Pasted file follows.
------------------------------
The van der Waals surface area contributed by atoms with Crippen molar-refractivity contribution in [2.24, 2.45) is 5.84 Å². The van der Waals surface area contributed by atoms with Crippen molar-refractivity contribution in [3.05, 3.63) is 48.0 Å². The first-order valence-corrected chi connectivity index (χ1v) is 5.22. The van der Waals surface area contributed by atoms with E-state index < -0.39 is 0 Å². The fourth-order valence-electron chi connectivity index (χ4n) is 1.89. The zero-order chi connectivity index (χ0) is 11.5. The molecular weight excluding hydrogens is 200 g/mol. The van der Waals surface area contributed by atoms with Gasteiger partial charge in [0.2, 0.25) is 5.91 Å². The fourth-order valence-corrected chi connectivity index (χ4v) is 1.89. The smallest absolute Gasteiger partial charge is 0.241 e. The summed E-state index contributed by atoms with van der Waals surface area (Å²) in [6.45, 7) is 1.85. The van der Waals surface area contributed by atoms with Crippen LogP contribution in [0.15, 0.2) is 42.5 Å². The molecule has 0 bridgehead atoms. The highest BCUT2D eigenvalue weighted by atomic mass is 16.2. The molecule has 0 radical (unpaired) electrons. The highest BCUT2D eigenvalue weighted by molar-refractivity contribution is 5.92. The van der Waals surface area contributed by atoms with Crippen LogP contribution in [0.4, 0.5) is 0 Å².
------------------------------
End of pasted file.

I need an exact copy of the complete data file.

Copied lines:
The van der Waals surface area contributed by atoms with Crippen molar-refractivity contribution in [2.24, 2.45) is 5.84 Å². The van der Waals surface area contributed by atoms with Crippen molar-refractivity contribution in [3.05, 3.63) is 48.0 Å². The first-order valence-corrected chi connectivity index (χ1v) is 5.22. The van der Waals surface area contributed by atoms with E-state index < -0.39 is 0 Å². The fourth-order valence-electron chi connectivity index (χ4n) is 1.89. The zero-order chi connectivity index (χ0) is 11.5. The molecular weight excluding hydrogens is 200 g/mol. The van der Waals surface area contributed by atoms with Gasteiger partial charge in [0.2, 0.25) is 5.91 Å². The fourth-order valence-corrected chi connectivity index (χ4v) is 1.89. The smallest absolute Gasteiger partial charge is 0.241 e. The summed E-state index contributed by atoms with van der Waals surface area (Å²) in [6.45, 7) is 1.85. The van der Waals surface area contributed by atoms with Crippen LogP contribution in [0.15, 0.2) is 42.5 Å². The molecule has 0 bridgehead atoms. The highest BCUT2D eigenvalue weighted by atomic mass is 16.2. The molecule has 0 radical (unpaired) electrons. The highest BCUT2D eigenvalue weighted by molar-refractivity contribution is 5.92. The van der Waals surface area contributed by atoms with Crippen LogP contribution in [0.4, 0.5) is 0 Å².